I have learned a lot from this case. One of the things I have learned from the case is that abdominal pain is caused by various health problems. Healthcare professionals need to conduct a thorough assessment to determine the exact cause of the pain. Another thing I have learned is that patients should be provided proper education after hospitalization to prevent any readmissions.
The following are the review of systems questions that the patient should be asked to determine the severity, location, and timing of this pain. The first question is what are other associated symptoms? The second question is where do you feel the pain? The patient’s answer will help me identify the exact location of the pain. The third question is apart from cramping, what are other characteristics of the pain? This question will help me understand if the pain comes and goes.
The fourth question is can you do your daily chores with the pain? This question will help me rate the severity of the pain. The fifth question is, can you explain your bowel movements? The last question is what aggravates the pain?
Dou, C., Li, K., & Wang, L. (2022). Computed tomography image segmentation of the proximal colon by u-net for the clinical study of somatostatin combined with intestinal obstruction catheter. Computational and Mathematical Methods in Medicine, 2022. https://doi.org/10.1155/2022/6868483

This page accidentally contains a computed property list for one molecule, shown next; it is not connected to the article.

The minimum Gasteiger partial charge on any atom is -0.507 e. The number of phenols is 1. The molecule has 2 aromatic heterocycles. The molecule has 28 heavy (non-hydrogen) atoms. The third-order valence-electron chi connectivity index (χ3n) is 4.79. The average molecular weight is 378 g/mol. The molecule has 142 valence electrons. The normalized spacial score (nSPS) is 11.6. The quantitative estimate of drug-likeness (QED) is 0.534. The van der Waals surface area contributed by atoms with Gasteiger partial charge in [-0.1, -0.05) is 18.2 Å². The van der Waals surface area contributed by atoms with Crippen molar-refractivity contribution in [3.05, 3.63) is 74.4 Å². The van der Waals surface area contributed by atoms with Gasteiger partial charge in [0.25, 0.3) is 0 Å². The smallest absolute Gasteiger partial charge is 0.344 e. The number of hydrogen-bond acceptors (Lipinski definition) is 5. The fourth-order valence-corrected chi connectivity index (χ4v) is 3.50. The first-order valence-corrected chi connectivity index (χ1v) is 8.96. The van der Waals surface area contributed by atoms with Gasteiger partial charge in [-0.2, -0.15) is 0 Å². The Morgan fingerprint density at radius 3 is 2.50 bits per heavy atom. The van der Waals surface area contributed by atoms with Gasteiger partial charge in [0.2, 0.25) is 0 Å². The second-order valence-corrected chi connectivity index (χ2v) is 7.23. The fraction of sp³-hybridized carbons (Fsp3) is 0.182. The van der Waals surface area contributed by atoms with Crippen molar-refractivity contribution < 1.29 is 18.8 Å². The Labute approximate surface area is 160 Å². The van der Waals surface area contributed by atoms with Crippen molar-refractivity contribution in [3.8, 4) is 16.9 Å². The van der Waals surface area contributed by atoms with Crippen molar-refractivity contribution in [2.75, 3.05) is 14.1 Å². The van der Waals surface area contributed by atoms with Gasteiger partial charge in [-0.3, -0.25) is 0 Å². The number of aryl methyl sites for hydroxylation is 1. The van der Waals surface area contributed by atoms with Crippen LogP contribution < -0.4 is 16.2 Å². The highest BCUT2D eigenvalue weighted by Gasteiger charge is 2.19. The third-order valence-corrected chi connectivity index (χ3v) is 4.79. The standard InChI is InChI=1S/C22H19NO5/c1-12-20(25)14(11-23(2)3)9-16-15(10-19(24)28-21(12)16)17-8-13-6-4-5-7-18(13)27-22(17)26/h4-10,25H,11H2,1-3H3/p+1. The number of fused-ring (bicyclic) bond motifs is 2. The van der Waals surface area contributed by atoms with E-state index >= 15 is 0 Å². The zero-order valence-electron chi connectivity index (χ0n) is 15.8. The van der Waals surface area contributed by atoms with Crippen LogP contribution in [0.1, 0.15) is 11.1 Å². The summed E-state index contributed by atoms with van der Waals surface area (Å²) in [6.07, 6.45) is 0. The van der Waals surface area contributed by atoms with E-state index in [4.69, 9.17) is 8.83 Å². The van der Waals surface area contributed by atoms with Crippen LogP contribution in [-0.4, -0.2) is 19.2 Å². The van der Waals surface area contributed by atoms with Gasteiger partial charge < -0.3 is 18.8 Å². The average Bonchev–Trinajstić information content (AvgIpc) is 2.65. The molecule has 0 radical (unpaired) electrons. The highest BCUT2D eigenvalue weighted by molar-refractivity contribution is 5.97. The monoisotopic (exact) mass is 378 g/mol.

Guo, M., Tao, W., Flavell, R. A., & Zhu, S. (2021). Potential intestinal infection and faecal–oral transmission of SARS-CoV-2. Nature reviews Gastroenterology & hepatology, 18(4), 269-283. https://doi.org/10.1038/s41575-021-00416-6
Jackson, P., & Cruz, M. V. (2018). Intestinal obstruction: evaluation and management. American Family Physician, 98(6), 362-367. http://dispatcher1.ds.aafp.org/content/brand/aafp/pubs/afp/issues/2018/0915/p362/
Talan, D. A., & Di Saverio, S. (2021). Treatment of acute uncomplicated appendicitis. New England Journal of Medicine, 385(12), 1116-1123. https://www.nejm.org/doi/full/10.1056/NEJMcp2107675
Ten Broek, R. P., Krielen, P., Di Saverio, S., Coccolini, F., Biffl, W. L., Ansaloni, L., & van Goor, H. (2018). Bologna guidelines for diagnosis and management of adhesive small bowel obstruction (ASBO): 2017 update of the evidence-based guidelines from the world society of emergency surgery ASBO working group. World Journal of Emergency Surgery, 13(1), 1-13. https://link.springer.com/article/10.1186/s13017-018-0185-2